Sunday, March 16, 2014

12 Months of the Year

The original Roman calendar which began with Martius (March), consists of 10 named months namely: Martius (March), Aprilis (April), Maius (May), Junius (June), Quintilis (July), Sextilis (August), September (September), October (October), November (November), December (December) and probably 2 unnamed months during winter when there is no agricultural happenings that occur. Due to some reformation, the second king of Rome, Numa Pompilius added two months which are Januarius (January) and Februarius (February) and also changed the beginning of the year to Januarius (January). A believer in luck, he changed the number of days in several months to odd number, a lucky number. After Februarius (February), there was an additional month of Intercalaris (intercalendar) added occasionally which is the origin of the leap-year day in February. Another reformation occurred in 46 BC and the Roman calendar became the Julian calendar in honor of Julius Caesar who also changed the number of days in many months and removing the original occasional month, Intercalaris.

What we are using now is called the Gregorian calendar. A refined Julian calendar that started in 1582. The reformation was motivated to bring the date of the Easter celebration to coincide to the time of the year in which the First Council of Nicea had agree upon in 325. This reformation was initially adopted by Catholic countries in Europe while Protestants and Eastern Orthodox countries followed after some time to avoid confusion in international trade. Greece was the last European country to adopt the reform in 1923.

There are 12 months in a year. Each month having a different name and how it came to be, you will be able to know here. First, let us start with a rhyme which every child was taught to learn in order to memorize the number of days of each month.

There are 90 variations of "The Month Poem" which is a traditional mnemonic English rhyme that dates back to 1425 and since this site is, below is the version 12:

30 days hath September
April June and November
all the rest have 31
except for February which alone
has 28 and 1 day more, 1 year in 4

Now that you know the number of days for each month, let us now proceed with the origin of the names of each month.

January - named after Janus, a two-faced Roman god of gates and doorways. From the Middle English word Januarius.

February - named for Februa, not a god, but considered a Roman feast of purification and atonement held every 15th of February. From the Latin word februa which means "to cleanse.

March - named after the Roman god of war, Mars, who is also known as Ares in Greek mythology. March was the original beginning of the year and also the time for resumption of wars or military campaigns that had been interrupted by winter.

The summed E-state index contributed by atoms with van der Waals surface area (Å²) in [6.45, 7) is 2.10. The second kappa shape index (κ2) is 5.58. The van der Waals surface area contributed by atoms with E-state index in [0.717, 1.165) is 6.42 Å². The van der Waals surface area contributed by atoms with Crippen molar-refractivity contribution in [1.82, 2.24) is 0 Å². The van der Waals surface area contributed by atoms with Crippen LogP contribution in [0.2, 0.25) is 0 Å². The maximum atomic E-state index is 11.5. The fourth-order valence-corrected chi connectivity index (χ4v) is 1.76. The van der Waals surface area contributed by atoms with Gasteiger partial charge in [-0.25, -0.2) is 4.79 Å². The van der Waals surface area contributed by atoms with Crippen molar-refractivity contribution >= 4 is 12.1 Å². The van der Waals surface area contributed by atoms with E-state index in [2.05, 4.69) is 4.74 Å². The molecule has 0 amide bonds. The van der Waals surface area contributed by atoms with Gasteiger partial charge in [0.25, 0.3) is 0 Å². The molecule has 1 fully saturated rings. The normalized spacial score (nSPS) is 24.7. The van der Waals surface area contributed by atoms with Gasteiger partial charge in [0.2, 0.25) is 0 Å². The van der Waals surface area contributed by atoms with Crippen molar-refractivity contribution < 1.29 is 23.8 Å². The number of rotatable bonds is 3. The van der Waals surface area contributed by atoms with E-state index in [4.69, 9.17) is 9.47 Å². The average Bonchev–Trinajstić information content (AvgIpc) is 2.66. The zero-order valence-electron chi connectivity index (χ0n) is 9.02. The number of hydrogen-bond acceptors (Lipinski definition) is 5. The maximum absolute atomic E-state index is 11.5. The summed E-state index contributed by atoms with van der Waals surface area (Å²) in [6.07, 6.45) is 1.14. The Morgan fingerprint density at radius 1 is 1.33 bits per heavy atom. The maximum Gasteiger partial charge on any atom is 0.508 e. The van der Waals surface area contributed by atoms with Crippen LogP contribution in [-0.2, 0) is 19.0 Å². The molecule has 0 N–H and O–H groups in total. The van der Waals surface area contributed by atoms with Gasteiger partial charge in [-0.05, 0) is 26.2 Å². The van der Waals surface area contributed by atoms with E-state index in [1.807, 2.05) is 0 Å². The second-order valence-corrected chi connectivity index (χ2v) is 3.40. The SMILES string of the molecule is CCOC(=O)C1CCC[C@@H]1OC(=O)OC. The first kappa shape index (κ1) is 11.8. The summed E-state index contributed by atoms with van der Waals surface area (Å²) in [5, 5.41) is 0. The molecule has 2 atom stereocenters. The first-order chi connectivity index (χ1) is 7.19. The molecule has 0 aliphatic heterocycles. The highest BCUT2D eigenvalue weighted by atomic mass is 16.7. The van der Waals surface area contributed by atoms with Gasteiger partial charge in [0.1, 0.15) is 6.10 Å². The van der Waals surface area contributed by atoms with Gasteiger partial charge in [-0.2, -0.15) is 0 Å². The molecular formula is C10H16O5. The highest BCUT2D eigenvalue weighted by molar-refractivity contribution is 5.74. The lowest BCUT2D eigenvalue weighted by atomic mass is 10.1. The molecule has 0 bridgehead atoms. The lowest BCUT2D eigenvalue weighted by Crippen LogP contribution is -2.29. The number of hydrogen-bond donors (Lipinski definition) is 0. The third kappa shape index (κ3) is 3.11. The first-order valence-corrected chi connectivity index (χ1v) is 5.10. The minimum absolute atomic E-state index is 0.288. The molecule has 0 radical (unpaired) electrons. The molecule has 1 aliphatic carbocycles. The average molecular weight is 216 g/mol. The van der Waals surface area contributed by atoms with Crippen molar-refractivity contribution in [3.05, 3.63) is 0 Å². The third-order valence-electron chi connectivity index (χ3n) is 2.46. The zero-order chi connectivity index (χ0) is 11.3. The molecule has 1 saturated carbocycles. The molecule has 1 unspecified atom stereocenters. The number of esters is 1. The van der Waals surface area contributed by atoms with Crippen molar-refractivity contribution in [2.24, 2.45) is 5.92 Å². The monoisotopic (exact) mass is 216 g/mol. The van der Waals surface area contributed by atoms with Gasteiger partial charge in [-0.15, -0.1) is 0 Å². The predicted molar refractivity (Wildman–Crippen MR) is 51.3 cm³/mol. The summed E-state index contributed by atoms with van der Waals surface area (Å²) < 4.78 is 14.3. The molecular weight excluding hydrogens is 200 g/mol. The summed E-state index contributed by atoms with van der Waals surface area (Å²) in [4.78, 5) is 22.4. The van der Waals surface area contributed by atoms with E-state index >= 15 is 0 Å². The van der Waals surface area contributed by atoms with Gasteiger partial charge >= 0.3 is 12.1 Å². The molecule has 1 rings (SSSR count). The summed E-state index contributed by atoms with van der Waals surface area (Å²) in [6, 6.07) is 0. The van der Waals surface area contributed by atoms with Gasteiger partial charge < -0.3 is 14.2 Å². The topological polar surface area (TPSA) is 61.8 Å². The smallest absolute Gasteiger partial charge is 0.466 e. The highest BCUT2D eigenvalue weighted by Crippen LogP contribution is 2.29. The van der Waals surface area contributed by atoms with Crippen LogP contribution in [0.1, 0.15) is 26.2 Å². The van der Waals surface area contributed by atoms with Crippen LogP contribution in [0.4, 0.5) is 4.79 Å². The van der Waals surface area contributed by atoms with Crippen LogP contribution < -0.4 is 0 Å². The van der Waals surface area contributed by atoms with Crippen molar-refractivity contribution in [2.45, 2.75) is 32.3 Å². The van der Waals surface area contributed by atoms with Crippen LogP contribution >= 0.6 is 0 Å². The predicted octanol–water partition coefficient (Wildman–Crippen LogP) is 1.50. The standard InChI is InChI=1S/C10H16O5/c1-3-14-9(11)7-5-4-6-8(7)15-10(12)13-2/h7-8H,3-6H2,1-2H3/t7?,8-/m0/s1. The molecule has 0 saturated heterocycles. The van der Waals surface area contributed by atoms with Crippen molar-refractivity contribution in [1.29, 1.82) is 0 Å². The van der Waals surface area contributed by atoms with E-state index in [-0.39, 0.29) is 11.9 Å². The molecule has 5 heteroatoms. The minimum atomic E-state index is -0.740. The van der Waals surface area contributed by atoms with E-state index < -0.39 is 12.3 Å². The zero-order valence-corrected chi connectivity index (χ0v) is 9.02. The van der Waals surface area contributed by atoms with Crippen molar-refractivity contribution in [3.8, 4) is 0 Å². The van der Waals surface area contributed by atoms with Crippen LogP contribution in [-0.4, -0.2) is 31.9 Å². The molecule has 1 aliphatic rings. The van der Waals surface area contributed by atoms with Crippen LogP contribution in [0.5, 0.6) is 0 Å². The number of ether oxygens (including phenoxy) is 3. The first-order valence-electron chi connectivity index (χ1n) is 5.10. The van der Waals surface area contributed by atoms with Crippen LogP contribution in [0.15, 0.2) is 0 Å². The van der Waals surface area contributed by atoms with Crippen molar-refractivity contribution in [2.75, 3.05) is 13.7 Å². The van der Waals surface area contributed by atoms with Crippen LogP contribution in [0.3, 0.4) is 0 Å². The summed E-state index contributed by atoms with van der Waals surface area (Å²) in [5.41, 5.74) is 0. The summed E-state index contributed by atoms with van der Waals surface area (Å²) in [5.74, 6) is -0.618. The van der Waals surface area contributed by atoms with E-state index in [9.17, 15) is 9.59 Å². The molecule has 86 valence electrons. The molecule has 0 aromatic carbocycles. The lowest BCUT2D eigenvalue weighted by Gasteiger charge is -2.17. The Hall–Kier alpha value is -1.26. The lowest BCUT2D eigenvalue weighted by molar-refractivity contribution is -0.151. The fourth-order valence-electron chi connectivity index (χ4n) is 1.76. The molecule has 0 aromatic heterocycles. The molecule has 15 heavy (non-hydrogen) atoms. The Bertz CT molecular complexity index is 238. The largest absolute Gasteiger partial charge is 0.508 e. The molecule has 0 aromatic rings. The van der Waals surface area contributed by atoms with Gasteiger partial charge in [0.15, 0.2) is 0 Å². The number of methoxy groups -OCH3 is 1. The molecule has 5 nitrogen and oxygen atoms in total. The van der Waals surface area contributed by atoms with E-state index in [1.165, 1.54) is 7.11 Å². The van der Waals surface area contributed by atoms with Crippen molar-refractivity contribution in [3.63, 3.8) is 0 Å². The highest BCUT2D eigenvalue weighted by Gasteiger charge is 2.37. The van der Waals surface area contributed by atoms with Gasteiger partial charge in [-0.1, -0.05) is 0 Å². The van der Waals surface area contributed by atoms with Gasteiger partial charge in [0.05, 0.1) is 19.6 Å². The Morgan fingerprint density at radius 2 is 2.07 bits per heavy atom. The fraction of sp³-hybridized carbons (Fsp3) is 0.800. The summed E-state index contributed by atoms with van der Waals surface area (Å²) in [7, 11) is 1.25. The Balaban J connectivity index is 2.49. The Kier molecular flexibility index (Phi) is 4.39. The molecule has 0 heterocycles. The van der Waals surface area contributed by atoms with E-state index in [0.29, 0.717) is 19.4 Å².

April - named after the Greek goddess of love and beauty, Aphrodite, who is also known as Venus in Roman mythology. Old English is April(is), Latin is Aprilis, Etruscan is Apru, Greek is Aphro which is short for Aphrodite.

May - named after the daughter of Faunus and wife of Vulcan, Maia (Greek, Roman, Italian), goddess of spring who oversaw the growth of plants.

June - named after the Roman goddess of marriage and the well-being of women, Juno, who is the wife and sister of Jupiter and also known as Hera in Greek.

July - named after the Roman dictator Julius Caesar who reformed the Roman calendar in 46 B.C. and renaming the fifth month, Quintilis, after himself. With the help of Sosigenes, developed the Julian calendar, which is the precursor of the Gregorian calendar commonly used today.

August - named after the first Roman emperor Augustus Caesar, grandnephew of Julius Caesar, who completed the calendar reformation of Julius Caesar. In the process, he renamed the sixth month of the Roman calendar, Sextilis, after himself.

September - named after the Latin word septem, meaning seven, which is the seventh month of the early Roman calendar.

October - named after the Latin word octo, meaning eight, which is the eight month of the early Roman calendar.

November - named after the Latin word novem, meaning nine, which is the ninth month of the early Roman calendar

December - named after the Latin word decem, meaning ten, which is the tenth month of the early Roman calendar.

As you can see, 5 months were named after gods and goddesses of famous mythologies. 1 month is named after a festival. 2 months were named after two historical figures. The remaining 4 months were originally named after there equivalent numerical meanings in Latin.

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